Originally Posted by up2speed4
Hello, With all this battery knowledge I thought I would post this here. My problem: I will be camping without hookups for the first time in my new 20' Flagstaff and I was told my one year old 550 amp battery will power my water pump and 12v lights and occasional heater use for one or two days. Is this true or was the dealer trying to sell me additional batteries and generator I don't need?
First off, 550 CCA is not amp hours, it is "amp seconds."
30 of them to be exact. The CCA is then number of amps that battery, fully charged, can deliver in the cold for 30 seconds until dead.
There should be a "RC" (Reserve Capacity) number on that battery as well.
Post the model number. RC is used for how long the battery will last if your fan belt breaks before IT is dead.
These numbers being "on the battery" means it is most likely a dual purpose "Marine" type battery, used to start a boat's engine and run some boat items with the engine off. Not the best type for travel trailer house batteries that will never start an engine.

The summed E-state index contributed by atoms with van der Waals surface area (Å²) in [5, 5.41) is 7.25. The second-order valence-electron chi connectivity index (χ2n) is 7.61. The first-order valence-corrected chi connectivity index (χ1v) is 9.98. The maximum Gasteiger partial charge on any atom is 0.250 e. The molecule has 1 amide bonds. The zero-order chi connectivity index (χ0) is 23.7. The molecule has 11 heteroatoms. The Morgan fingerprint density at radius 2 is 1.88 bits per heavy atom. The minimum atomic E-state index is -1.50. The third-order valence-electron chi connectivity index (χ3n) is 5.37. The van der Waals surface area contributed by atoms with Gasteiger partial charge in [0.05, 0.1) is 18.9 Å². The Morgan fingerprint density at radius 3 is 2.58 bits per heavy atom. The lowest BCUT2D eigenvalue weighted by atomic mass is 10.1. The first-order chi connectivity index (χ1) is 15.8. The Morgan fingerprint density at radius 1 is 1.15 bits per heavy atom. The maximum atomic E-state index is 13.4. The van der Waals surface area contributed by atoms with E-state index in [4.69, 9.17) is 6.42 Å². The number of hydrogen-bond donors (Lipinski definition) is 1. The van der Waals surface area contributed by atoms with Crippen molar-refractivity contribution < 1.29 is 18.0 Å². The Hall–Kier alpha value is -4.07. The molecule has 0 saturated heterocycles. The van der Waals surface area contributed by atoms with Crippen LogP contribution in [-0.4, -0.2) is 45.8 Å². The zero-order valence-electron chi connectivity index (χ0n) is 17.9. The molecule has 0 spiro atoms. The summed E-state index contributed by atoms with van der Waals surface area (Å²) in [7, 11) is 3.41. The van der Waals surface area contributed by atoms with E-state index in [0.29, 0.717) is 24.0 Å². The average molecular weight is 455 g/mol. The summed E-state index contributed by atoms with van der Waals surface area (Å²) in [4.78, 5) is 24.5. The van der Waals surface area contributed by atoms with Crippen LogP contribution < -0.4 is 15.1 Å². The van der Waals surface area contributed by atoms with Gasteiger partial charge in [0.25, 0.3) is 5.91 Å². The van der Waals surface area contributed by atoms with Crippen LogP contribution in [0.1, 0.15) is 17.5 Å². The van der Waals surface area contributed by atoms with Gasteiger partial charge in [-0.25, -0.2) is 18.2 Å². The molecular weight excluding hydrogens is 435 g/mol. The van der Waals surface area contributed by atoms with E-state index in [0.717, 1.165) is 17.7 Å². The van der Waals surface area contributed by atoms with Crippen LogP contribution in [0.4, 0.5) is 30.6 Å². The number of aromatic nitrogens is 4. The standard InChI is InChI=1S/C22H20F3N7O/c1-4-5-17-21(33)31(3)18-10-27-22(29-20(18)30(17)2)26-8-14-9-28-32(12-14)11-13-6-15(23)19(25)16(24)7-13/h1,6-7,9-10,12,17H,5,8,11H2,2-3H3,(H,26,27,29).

Amp hour rating is used to determine a deep discharge storage battery's capacity to deliver a reasonable house load over a long period of time "hours" not seconds.
The typical DP (Dual Purpose or Marine type) has between 60 and 75 amp hours capacity. 60 - 75 amps over 20 hours to discharge from "full" to 20% of initial charge remaining.
To determine "how long it will last" you will need to look at the discharge curve for your model battery. They are slightly different based on each manufacturer's construction.
Also due to something called the Peukert Effect, trying to pull more amps from battery than it is rated at (to drive an inverter or start a car) dramatically reduces the "amp hours" because the battery's construction has a hard time "serving up" electrons at that rate. Dividing that demand over several batteries means they ALL will last longer.